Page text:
Reviewing Lightning memory-mapped database library: What about free pages?
Okay, so in my last post (and last night, from my perspective), I wrote about the process in which LMDB maintains the B-Tree when it grows. But what about when it shrinks? And how does LMDB handle things like reusing space?
For that matter, we need to discuss another thing. As I understand this right now, LMDB is going to write a page once and only once .And when that is done, that page is now immutable. Updates to this page will result in a new page, and the old one will be marked for reuse. So you don’t actually have to worry about updating the page while others may be reading it. In other words, I would expect this code to use a lot of pages:
Actually, I would expect it to use two pages all the time. Alternating between the two after every transaction.
Indeed, following the code, it is easy to see that this magic happens during mdb_page_touch. We find (somehow, not sure how yet) a free page (or create a new one), and we mark the old one for reuse. That means that when you actually write to the data, you aren’t really writing to the old page, you are creating a new one. This drastically reduces a lot of complexity. However, it does mean that the db will be using more space, since every write transaction will use a minimum of one new page (and probably more, considering that there is the B-Tree to maintain). in fact, on average size dbs, I would be surprised if a single transaction could write less than 3 – 4 pages as a minimum. I’ll test the min number of pages per transaction in a bit, right now I want to focus on the implications of that decision.
Well, to start with, concurrency is easier. We aren’t writing to old data, so we have MVCC. The only thing we need to ensure is that we aren’t reusing a page before all of its transactions are complete. But it also has other implications, I haven’t confirmed my suspicions about transaction commits, but because we are writing to new locations, not modifying existing ones, this means that a crash midway would simply restore us to the previous state, and will not corrupt any data.
Since we don’t modify pages, it means that free pages aren’t just things that happen when we delete data, they happen all the time, so it would be interesting to see how LMDB handles them. Here is the relevant piece of the code:
So either find me a free page, or allocate a new one. Then add the existing page to the free list for the current transaction. A bit lower in the code we copy the data in the old page to the new one, and we are ready to go.
So, when we make updates, at least in this scenario, we are cycling between two pages, always allocating one and freeing the other, and on the next transaction we go the other way. This is really quite interesting, from the perspective of comparing that to other storage engines. CouchDB work in pretty much the same way, B-Tree with all the associated benefits. But CouchDB model is based on append only, and it cannot reuse the space in the file, which require compactions. LMDB model is much nicer in that regard. Since in both cases, in place updates are not allowed, there is a lot of wasted space that goes just for those updates. In LMDB’s case, that wasted space is a lot bigger, because it works in page sizes, and can reuse them. In CouchDB’s case, it doesn’t reuse space, so it doesn’t use pages (more space efficient this way).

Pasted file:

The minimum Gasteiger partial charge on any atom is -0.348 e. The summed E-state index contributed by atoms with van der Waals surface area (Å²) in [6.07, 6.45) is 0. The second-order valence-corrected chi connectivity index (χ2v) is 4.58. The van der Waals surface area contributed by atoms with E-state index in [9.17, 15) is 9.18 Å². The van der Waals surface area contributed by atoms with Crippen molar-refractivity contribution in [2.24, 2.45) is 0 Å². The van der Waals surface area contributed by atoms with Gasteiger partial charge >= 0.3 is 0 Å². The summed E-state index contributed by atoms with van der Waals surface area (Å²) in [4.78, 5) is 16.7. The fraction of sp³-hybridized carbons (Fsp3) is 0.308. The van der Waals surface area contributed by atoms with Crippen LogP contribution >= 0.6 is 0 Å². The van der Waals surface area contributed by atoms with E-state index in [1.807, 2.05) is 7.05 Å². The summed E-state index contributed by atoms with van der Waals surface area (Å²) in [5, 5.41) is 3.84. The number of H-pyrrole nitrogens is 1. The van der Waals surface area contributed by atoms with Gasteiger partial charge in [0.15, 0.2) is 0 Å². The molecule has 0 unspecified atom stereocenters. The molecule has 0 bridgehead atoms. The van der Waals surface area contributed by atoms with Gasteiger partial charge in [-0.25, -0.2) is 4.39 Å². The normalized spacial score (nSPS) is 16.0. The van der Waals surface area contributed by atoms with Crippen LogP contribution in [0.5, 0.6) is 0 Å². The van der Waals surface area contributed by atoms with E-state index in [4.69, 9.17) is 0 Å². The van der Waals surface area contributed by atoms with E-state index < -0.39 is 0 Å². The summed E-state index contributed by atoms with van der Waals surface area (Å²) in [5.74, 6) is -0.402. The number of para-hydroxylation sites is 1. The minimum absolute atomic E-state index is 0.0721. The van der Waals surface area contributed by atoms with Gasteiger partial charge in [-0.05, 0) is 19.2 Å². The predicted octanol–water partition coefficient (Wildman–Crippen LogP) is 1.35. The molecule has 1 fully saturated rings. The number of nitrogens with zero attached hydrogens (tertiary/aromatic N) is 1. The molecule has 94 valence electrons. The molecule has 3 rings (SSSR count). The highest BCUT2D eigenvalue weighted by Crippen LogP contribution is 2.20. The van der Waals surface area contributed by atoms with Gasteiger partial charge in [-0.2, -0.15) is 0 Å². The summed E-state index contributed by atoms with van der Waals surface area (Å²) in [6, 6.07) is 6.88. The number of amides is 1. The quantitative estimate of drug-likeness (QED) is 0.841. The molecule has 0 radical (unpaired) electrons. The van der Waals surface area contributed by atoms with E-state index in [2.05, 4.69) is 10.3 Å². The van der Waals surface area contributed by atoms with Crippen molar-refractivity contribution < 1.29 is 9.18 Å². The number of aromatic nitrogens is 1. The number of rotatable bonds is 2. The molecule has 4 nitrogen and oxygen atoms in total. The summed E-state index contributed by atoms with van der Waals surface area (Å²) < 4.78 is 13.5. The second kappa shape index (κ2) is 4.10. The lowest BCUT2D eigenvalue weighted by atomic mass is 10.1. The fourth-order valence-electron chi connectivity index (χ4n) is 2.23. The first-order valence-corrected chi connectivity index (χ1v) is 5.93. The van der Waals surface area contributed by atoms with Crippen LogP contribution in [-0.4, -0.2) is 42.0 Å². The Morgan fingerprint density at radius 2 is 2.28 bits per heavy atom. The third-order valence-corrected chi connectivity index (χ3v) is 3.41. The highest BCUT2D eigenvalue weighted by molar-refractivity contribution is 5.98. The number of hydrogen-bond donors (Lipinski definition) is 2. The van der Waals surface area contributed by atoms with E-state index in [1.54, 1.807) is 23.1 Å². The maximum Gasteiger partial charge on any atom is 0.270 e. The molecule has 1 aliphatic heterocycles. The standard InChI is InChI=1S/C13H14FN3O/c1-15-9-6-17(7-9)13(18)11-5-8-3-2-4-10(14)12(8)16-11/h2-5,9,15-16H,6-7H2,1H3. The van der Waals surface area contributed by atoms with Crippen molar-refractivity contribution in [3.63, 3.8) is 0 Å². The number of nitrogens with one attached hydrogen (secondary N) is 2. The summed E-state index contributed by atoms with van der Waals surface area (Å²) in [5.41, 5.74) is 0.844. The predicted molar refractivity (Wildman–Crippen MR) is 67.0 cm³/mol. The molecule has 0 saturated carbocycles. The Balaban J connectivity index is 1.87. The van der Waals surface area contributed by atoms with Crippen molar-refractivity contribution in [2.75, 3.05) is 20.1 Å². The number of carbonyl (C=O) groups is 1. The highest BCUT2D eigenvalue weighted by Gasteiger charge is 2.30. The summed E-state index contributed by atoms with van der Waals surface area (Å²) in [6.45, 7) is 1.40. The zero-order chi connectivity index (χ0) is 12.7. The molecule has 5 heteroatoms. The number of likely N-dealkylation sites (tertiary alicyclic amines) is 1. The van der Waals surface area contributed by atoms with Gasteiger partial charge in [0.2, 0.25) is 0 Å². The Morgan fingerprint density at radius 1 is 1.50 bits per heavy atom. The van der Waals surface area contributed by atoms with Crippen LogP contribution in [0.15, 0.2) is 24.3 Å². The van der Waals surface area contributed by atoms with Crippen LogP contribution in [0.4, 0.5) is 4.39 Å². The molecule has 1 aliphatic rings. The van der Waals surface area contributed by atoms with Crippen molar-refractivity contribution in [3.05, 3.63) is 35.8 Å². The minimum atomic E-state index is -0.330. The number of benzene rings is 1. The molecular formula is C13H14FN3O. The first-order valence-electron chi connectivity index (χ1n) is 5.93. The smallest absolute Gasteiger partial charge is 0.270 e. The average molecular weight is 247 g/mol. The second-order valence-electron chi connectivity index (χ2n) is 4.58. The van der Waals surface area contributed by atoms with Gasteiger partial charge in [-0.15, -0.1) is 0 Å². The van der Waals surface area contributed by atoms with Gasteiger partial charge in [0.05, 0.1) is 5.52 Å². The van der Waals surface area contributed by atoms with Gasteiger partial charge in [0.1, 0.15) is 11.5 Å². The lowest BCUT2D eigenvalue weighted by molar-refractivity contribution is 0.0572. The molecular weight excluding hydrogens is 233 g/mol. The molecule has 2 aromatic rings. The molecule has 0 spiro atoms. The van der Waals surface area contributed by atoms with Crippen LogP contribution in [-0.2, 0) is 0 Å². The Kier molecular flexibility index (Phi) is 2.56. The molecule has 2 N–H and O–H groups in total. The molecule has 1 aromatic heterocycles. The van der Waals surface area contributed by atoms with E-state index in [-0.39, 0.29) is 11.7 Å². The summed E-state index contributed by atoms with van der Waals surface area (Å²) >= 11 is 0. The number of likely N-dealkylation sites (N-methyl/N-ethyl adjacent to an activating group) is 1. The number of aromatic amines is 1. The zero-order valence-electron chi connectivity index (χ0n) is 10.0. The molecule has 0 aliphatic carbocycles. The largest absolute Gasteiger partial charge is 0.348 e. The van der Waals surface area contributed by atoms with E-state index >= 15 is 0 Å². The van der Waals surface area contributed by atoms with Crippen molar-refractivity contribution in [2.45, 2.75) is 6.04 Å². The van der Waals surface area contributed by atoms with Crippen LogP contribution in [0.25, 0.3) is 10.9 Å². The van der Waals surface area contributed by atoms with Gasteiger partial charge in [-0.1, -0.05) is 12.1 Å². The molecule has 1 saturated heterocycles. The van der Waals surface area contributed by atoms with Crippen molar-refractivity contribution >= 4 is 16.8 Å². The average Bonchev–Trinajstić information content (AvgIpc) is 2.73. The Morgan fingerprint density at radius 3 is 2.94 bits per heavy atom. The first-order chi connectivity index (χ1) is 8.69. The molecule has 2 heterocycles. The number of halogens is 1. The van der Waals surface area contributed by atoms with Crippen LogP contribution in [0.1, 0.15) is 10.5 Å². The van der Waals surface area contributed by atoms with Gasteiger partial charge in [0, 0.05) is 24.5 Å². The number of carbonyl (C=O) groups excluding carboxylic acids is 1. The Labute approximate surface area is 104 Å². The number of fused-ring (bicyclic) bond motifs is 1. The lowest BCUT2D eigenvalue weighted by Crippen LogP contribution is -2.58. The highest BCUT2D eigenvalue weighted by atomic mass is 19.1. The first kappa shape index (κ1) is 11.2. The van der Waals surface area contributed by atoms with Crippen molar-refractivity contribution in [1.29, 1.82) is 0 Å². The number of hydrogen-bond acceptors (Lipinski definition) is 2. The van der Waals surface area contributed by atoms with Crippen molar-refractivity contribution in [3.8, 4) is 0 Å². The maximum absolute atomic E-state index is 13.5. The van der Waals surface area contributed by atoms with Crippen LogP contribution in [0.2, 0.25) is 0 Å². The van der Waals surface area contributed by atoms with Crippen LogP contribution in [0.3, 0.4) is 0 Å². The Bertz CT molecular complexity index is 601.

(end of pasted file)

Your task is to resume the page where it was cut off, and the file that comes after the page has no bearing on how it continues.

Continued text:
Side note: C’s lack of native data structures beyond array is really annoying. You realize that in C, a Stack is a design pattern?!
And about the minimum number of pages per transaction, let us see what is going on about that. So I wrote the following code:
This should generate a deep enough B-Tree to show what I want. And indeed, the action happens here:
Both the root node and the data node are modified, because of the cursor stack. It isn’t really a big deal, to be honest, since usually you would only need to update H pages (where H is the height of the tree) and H is very small for B-Trees.
But this leads to me to consider something else. Usually when talking about on disk structures, one of the more important things that you want to keep in mind is reducing seeks. But the B-Tree model that we have here would result in having pages pretty much all over the file. Now, in something like CouchDB, it doesn’t actually matter, because the file is append only, so you always end up scanning from the end of the file backward. But because LMDB is reusing pages, it is entirely possible for a root page to be in the middle of the file, the next level to be in the start and the actual data in the end.
Now, I am guessing that this isn’t actually an issue, because LMDB relies on the OS page cache to handle this, and that would take care of that. In practice, I expect, the branches of the tree are always going to be in memory, since they were the last written and the most accessed.
And that is enough for now. Next, I want to figure out how we return free pages to the system. In order to do that, I think that I’ll need to look at how we transactions are committed.